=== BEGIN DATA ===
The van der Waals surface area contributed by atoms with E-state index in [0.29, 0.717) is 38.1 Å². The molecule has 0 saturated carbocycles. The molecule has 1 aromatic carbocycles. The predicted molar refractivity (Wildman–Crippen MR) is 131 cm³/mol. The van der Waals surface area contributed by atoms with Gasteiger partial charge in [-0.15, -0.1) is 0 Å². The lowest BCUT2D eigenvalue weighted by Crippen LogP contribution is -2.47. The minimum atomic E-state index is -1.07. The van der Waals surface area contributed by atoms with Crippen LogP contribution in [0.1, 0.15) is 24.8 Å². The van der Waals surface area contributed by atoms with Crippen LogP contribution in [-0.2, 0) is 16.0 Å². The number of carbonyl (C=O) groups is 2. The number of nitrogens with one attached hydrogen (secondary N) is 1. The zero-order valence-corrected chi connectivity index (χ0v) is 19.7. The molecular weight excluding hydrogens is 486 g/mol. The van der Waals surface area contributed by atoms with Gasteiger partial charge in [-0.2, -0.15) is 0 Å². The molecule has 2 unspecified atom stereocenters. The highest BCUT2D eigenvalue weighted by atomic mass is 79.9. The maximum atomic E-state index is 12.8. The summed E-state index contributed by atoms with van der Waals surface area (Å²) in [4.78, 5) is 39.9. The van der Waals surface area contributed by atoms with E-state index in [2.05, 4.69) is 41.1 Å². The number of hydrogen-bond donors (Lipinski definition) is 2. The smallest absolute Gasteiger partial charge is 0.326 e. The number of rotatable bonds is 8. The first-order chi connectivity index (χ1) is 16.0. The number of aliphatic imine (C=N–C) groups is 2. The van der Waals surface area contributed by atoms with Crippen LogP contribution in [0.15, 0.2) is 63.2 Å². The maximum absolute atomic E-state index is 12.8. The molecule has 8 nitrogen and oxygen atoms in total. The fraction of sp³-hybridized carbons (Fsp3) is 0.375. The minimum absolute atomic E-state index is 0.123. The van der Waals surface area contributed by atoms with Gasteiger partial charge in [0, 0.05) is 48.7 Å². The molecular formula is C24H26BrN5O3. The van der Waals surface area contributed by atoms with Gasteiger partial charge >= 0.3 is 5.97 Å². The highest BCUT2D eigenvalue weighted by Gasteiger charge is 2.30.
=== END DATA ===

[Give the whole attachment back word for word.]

The van der Waals surface area contributed by atoms with E-state index in [0.29, 0.717) is 38.1 Å². The molecule has 0 saturated carbocycles. The molecule has 1 aromatic carbocycles. The predicted molar refractivity (Wildman–Crippen MR) is 131 cm³/mol. The van der Waals surface area contributed by atoms with Gasteiger partial charge in [-0.15, -0.1) is 0 Å². The lowest BCUT2D eigenvalue weighted by Crippen LogP contribution is -2.47. The minimum atomic E-state index is -1.07. The van der Waals surface area contributed by atoms with Crippen LogP contribution in [0.1, 0.15) is 24.8 Å². The van der Waals surface area contributed by atoms with Crippen LogP contribution in [-0.2, 0) is 16.0 Å². The number of carbonyl (C=O) groups is 2. The number of nitrogens with one attached hydrogen (secondary N) is 1. The zero-order valence-corrected chi connectivity index (χ0v) is 19.7. The molecular weight excluding hydrogens is 486 g/mol. The van der Waals surface area contributed by atoms with Gasteiger partial charge in [-0.2, -0.15) is 0 Å². The molecule has 2 unspecified atom stereocenters. The highest BCUT2D eigenvalue weighted by atomic mass is 79.9. The maximum atomic E-state index is 12.8. The summed E-state index contributed by atoms with van der Waals surface area (Å²) in [4.78, 5) is 39.9. The van der Waals surface area contributed by atoms with E-state index in [2.05, 4.69) is 41.1 Å². The number of hydrogen-bond donors (Lipinski definition) is 2. The smallest absolute Gasteiger partial charge is 0.326 e. The number of rotatable bonds is 8. The first-order chi connectivity index (χ1) is 16.0. The number of aliphatic imine (C=N–C) groups is 2. The van der Waals surface area contributed by atoms with Crippen LogP contribution in [0.15, 0.2) is 63.2 Å². The maximum absolute atomic E-state index is 12.8. The molecule has 8 nitrogen and oxygen atoms in total. The fraction of sp³-hybridized carbons (Fsp3) is 0.375. The minimum absolute atomic E-state index is 0.123. The van der Waals surface area contributed by atoms with Gasteiger partial charge in [0, 0.05) is 48.7 Å². The molecular formula is C24H26BrN5O3. The van der Waals surface area contributed by atoms with Gasteiger partial charge >= 0.3 is 5.97 Å². The highest BCUT2D eigenvalue weighted by Gasteiger charge is 2.30.